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Robin Reynolds

Page history last edited by Ian Gillis 4 years, 9 months ago Saved with comment

 

 

My Early Days at Marconi

In the last few months I was at school, (Colchester Technical), we were interviewed by someone who I guess nowadays would be called a careers officer. His job was to advise us kids on what sort of job we could expect now that we had passed the final exam available at that school and to try and guide us into a job which we may find of some interest to us. Many of us had little idea of what would be expected of us but in those days most pupils from that school were offered some sort of apprenticeship with very little pay. Many of our “less privileged” friends who had received a somewhat lesser education by attending a less salubrious school were being offered more pay in somewhat mundane jobs. This rankled us rather faced with the prospect of starting work on 30 shillings and a few pennies a week with digs at 30 shillings leaving little for riotous living.

 

Marconi’s Wireless Telegraph Company was in my sights and I had two options, either to sign up for a Student Apprenticeship lasting four years, or a Craft Apprenticeship lasting five years. Although I had achieved the highest score of subjects in the class for my School Certificate, I had only gained a Pass in English language when the requirements for a Student Apprenticeship was a Credit. I was advised to apply for a Craft Apprenticeship to be sure of being accepted. It wasn’t until I had been an apprentice for some time that the full significance of this move sank in and I realised I had to work hard to avoid a life on the shop floor. Although I had always gained a certain amount of satisfaction in making things and seeing the end result I was less inspired to make or assemble just a small part of the finished product.

 

I started my life at Marconi in late August 1951. I had previously visited the town and established some digs to live in during the week, proposing to travel down from my parent’s home in Holland-on-Sea on Sunday evenings and back again on Friday evenings. I phoned the people with whom I was going to lodge during the week the day before I was due to travel only for them to tell me they had changed their mind and I would have to find elsewhere. This is a fine start, I thought, I start work tomorrow and nowhere to live! The Welfare Department came to my aid at the last moment and put me in the Marconi Hostel, an old farmhouse next to the Waterhouse Lane Works – that was when it really was a lane – only bicycles, pedestrians and horses could navigate it. Now it seems to be the main road to Braintree.

 

My first job was as Shop Boy in Charlie Britten’s workshop. It was impossible to be a lower form of life in the firm, even the old chap who swept the floor had a higher ranking as he had his own chair to sit on during tea-break and I suspect the lavatory cleaner was graded higher. The job was to walk round the site carrying out all the errands for the men in the workshop. Collecting materials, fixings, drawings and taking finished items for plating or painting. I realised that this was good training, not only to be humble but to become familiar with the New Street site and discover the location of the Raw Stores, Finished Part Stores, Print Room, Plating Shop and the Paint Shop. Sometimes there was a need for me to visit the Winding Shop – that was an education in itself for a 16 year old lad!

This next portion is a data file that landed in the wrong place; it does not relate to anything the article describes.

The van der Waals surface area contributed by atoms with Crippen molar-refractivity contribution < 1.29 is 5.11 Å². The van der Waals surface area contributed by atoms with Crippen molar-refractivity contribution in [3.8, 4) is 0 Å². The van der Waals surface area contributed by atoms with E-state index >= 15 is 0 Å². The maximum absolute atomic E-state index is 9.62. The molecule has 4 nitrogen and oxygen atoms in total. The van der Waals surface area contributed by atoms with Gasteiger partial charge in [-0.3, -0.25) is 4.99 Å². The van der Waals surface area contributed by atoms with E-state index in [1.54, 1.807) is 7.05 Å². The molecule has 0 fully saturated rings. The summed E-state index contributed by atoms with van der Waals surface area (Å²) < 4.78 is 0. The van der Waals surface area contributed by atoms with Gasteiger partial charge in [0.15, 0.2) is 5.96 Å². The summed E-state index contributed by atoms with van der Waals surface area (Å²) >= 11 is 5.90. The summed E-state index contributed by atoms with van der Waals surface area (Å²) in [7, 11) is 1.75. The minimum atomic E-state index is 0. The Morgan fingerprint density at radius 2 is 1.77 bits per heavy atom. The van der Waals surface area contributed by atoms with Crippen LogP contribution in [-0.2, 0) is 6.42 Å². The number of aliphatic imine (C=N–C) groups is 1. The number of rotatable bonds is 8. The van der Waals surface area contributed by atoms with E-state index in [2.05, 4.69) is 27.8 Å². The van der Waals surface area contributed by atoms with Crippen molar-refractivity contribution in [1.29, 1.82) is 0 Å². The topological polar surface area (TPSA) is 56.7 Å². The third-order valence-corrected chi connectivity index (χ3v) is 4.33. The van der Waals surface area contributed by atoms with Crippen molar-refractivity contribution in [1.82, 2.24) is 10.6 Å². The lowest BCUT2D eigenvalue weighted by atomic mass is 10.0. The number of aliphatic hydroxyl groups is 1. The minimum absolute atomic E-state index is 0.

Although the Hostel provided an evening meal it seemed almost obligatory to have lunch in the Company canteen. This could be difficult on only a few pence spending money a week. One lad came up with a good scheme when he discovered that gravy and custard were free and that bread was only a halfpenny a slice. Using two plates one could have a two course “meal” for a penny, gravy on one and custard on the other. No nonsense about five-a-day then!

 

I was fascinated by the layout of the New Street site as it seemed like a little town to me with proper roads and pavements with different buildings emitting different smells according to whatever process was taking place within. The other thing that struck me as odd was that there were no loose dogs wandering around. In the 40's and 50's it was not unusual to see a few loose dogs wandering the streets of any rural town despite the fact that all dogs had to be licensed by their owners. Today there appear to be very few loose dogs around which may be due to the increased volume of vehicular traffic.

 

So for almost three months my week started on Sunday evening riding my old iron bicycle from Holland–on–Sea to Chelmsford, spending 07.45 to 17.30 four days at New Street and one day of “Day Release” at the Mid-Essex Technical college chasing National Certificate. Then Friday evening, 43 miles back to my parents home on the old bike. In November 1951 I was old enough to go to the Apprentice Training Centre then located at Waterhouse Lane to start learning how to become an Instrument Maker. Early in 1952 we were relocated to the new building at New Street – the one with the wavy roof that has just been pulled down. The main thing I remember about the Apprentice Training Centre was that it was run by a somewhat objectionable character who insisted we all called him “Sir”, had a nasty smell about him due to a gammy leg and slept under his desk at lunchtimes. The actual instructors though were excellent and I owe a lot to them in that they taught me discipline and accuracy in my work.